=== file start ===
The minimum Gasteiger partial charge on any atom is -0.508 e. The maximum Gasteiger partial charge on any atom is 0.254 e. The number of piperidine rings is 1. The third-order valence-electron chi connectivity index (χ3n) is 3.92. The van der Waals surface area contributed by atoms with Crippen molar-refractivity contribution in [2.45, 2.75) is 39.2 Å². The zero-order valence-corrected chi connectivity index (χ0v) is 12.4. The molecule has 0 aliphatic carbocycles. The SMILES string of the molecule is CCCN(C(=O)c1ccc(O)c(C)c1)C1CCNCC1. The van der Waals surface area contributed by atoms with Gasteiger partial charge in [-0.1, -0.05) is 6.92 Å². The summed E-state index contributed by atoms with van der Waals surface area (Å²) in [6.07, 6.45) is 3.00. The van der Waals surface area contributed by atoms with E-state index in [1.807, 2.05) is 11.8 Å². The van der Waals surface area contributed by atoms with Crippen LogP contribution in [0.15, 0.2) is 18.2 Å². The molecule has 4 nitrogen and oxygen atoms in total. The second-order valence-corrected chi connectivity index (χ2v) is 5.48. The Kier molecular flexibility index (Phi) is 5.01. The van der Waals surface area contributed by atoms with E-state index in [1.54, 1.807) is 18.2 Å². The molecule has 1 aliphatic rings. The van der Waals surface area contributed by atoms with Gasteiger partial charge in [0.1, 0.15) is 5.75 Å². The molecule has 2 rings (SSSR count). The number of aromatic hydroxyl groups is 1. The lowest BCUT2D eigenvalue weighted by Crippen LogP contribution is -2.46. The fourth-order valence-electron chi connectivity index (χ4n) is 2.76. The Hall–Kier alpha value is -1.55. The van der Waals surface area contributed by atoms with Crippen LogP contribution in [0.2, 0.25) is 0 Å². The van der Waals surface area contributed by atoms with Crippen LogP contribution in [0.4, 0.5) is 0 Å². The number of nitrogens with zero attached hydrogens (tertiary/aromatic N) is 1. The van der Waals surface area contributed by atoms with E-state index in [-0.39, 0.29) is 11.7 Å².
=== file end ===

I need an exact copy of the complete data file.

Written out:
The minimum Gasteiger partial charge on any atom is -0.508 e. The maximum Gasteiger partial charge on any atom is 0.254 e. The number of piperidine rings is 1. The third-order valence-electron chi connectivity index (χ3n) is 3.92. The van der Waals surface area contributed by atoms with Crippen molar-refractivity contribution in [2.45, 2.75) is 39.2 Å². The zero-order valence-corrected chi connectivity index (χ0v) is 12.4. The molecule has 0 aliphatic carbocycles. The SMILES string of the molecule is CCCN(C(=O)c1ccc(O)c(C)c1)C1CCNCC1. The van der Waals surface area contributed by atoms with Gasteiger partial charge in [-0.1, -0.05) is 6.92 Å². The summed E-state index contributed by atoms with van der Waals surface area (Å²) in [6.07, 6.45) is 3.00. The van der Waals surface area contributed by atoms with E-state index in [1.807, 2.05) is 11.8 Å². The van der Waals surface area contributed by atoms with Crippen LogP contribution in [0.15, 0.2) is 18.2 Å². The molecule has 4 nitrogen and oxygen atoms in total. The second-order valence-corrected chi connectivity index (χ2v) is 5.48. The Kier molecular flexibility index (Phi) is 5.01. The van der Waals surface area contributed by atoms with E-state index in [1.54, 1.807) is 18.2 Å². The molecule has 1 aliphatic rings. The van der Waals surface area contributed by atoms with Gasteiger partial charge in [0.1, 0.15) is 5.75 Å². The molecule has 2 rings (SSSR count). The number of aromatic hydroxyl groups is 1. The lowest BCUT2D eigenvalue weighted by Crippen LogP contribution is -2.46. The fourth-order valence-electron chi connectivity index (χ4n) is 2.76. The Hall–Kier alpha value is -1.55. The van der Waals surface area contributed by atoms with Crippen LogP contribution in [0.2, 0.25) is 0 Å². The van der Waals surface area contributed by atoms with Crippen LogP contribution in [0.4, 0.5) is 0 Å². The number of nitrogens with zero attached hydrogens (tertiary/aromatic N) is 1. The van der Waals surface area contributed by atoms with E-state index in [-0.39, 0.29) is 11.7 Å².